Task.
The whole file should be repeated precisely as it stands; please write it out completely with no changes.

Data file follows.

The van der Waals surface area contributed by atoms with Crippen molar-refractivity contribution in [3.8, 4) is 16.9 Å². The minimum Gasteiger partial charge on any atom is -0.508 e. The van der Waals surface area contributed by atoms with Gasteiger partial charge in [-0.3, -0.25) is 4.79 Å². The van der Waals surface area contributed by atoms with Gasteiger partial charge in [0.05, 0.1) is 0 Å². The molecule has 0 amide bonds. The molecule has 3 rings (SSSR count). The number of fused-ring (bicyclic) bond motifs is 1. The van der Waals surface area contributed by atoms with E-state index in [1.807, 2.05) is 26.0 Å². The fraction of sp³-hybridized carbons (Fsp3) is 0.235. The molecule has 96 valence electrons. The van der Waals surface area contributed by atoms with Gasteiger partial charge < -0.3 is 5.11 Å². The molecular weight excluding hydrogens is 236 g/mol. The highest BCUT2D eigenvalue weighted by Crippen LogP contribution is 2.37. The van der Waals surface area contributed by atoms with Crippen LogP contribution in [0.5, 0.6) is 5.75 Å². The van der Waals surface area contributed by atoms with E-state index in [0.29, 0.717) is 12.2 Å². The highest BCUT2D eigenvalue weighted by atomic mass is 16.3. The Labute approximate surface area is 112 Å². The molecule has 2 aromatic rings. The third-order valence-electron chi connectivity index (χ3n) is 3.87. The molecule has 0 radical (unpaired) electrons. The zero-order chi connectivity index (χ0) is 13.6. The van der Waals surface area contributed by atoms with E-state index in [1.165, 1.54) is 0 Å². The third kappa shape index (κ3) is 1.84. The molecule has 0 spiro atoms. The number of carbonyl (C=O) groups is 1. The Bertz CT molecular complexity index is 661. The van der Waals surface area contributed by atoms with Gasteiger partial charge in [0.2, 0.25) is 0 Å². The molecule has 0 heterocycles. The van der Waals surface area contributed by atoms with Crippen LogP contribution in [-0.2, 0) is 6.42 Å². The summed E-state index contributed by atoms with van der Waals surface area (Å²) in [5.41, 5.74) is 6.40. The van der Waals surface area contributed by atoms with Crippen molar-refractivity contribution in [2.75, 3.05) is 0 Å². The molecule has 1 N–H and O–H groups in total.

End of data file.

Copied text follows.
The van der Waals surface area contributed by atoms with Crippen molar-refractivity contribution in [3.8, 4) is 16.9 Å². The minimum Gasteiger partial charge on any atom is -0.508 e. The van der Waals surface area contributed by atoms with Gasteiger partial charge in [-0.3, -0.25) is 4.79 Å². The van der Waals surface area contributed by atoms with Gasteiger partial charge in [0.05, 0.1) is 0 Å². The molecule has 0 amide bonds. The molecule has 3 rings (SSSR count). The number of fused-ring (bicyclic) bond motifs is 1. The van der Waals surface area contributed by atoms with E-state index in [1.807, 2.05) is 26.0 Å². The fraction of sp³-hybridized carbons (Fsp3) is 0.235. The molecule has 96 valence electrons. The van der Waals surface area contributed by atoms with Gasteiger partial charge < -0.3 is 5.11 Å². The molecular weight excluding hydrogens is 236 g/mol. The highest BCUT2D eigenvalue weighted by Crippen LogP contribution is 2.37. The van der Waals surface area contributed by atoms with Crippen LogP contribution in [0.5, 0.6) is 5.75 Å². The van der Waals surface area contributed by atoms with E-state index in [0.29, 0.717) is 12.2 Å². The highest BCUT2D eigenvalue weighted by atomic mass is 16.3. The Labute approximate surface area is 112 Å². The molecule has 2 aromatic rings. The third-order valence-electron chi connectivity index (χ3n) is 3.87. The molecule has 0 radical (unpaired) electrons. The zero-order chi connectivity index (χ0) is 13.6. The van der Waals surface area contributed by atoms with E-state index in [1.165, 1.54) is 0 Å². The third kappa shape index (κ3) is 1.84. The molecule has 0 spiro atoms. The number of carbonyl (C=O) groups is 1. The Bertz CT molecular complexity index is 661. The van der Waals surface area contributed by atoms with Gasteiger partial charge in [0.2, 0.25) is 0 Å². The molecule has 0 heterocycles. The van der Waals surface area contributed by atoms with Crippen LogP contribution in [-0.2, 0) is 6.42 Å². The summed E-state index contributed by atoms with van der Waals surface area (Å²) in [5.41, 5.74) is 6.40. The van der Waals surface area contributed by atoms with Crippen molar-refractivity contribution in [2.75, 3.05) is 0 Å². The molecule has 1 N–H and O–H groups in total.